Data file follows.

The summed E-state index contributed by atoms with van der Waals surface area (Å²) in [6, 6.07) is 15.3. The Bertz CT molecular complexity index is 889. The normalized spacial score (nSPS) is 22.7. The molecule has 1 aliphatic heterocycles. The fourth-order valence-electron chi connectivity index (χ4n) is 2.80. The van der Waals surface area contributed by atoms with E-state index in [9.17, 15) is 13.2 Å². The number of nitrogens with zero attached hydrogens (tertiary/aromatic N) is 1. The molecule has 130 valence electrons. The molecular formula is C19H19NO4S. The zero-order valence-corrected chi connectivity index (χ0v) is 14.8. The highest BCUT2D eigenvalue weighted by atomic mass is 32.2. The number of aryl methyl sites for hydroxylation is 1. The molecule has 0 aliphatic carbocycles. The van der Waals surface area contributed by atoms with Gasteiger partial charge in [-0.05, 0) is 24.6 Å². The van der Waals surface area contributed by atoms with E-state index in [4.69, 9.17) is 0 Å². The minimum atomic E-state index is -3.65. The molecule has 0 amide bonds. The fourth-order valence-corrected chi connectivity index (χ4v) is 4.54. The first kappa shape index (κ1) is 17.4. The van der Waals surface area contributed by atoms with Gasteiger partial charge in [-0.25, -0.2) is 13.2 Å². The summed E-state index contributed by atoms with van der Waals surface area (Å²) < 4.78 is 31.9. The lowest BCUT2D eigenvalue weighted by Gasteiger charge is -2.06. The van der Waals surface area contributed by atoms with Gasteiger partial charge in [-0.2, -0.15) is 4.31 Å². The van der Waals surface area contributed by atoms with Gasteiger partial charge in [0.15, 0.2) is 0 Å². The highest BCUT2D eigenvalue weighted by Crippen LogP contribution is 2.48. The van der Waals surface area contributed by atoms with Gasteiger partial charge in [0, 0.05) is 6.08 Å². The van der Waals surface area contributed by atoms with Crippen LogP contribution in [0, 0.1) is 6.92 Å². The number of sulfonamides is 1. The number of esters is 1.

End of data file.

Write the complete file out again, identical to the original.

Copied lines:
The summed E-state index contributed by atoms with van der Waals surface area (Å²) in [6, 6.07) is 15.3. The Bertz CT molecular complexity index is 889. The normalized spacial score (nSPS) is 22.7. The molecule has 1 aliphatic heterocycles. The fourth-order valence-electron chi connectivity index (χ4n) is 2.80. The van der Waals surface area contributed by atoms with E-state index in [9.17, 15) is 13.2 Å². The number of nitrogens with zero attached hydrogens (tertiary/aromatic N) is 1. The molecule has 130 valence electrons. The molecular formula is C19H19NO4S. The zero-order valence-corrected chi connectivity index (χ0v) is 14.8. The highest BCUT2D eigenvalue weighted by atomic mass is 32.2. The number of aryl methyl sites for hydroxylation is 1. The molecule has 0 aliphatic carbocycles. The van der Waals surface area contributed by atoms with Gasteiger partial charge in [-0.05, 0) is 24.6 Å². The van der Waals surface area contributed by atoms with E-state index in [4.69, 9.17) is 0 Å². The minimum atomic E-state index is -3.65. The molecule has 0 amide bonds. The fourth-order valence-corrected chi connectivity index (χ4v) is 4.54. The first kappa shape index (κ1) is 17.4. The van der Waals surface area contributed by atoms with Gasteiger partial charge in [-0.25, -0.2) is 13.2 Å². The summed E-state index contributed by atoms with van der Waals surface area (Å²) < 4.78 is 31.9. The lowest BCUT2D eigenvalue weighted by Gasteiger charge is -2.06. The van der Waals surface area contributed by atoms with Gasteiger partial charge in [-0.2, -0.15) is 4.31 Å². The van der Waals surface area contributed by atoms with Gasteiger partial charge in [0.15, 0.2) is 0 Å². The highest BCUT2D eigenvalue weighted by Crippen LogP contribution is 2.48. The van der Waals surface area contributed by atoms with Gasteiger partial charge in [0, 0.05) is 6.08 Å². The van der Waals surface area contributed by atoms with Crippen LogP contribution in [0, 0.1) is 6.92 Å². The number of sulfonamides is 1. The number of esters is 1.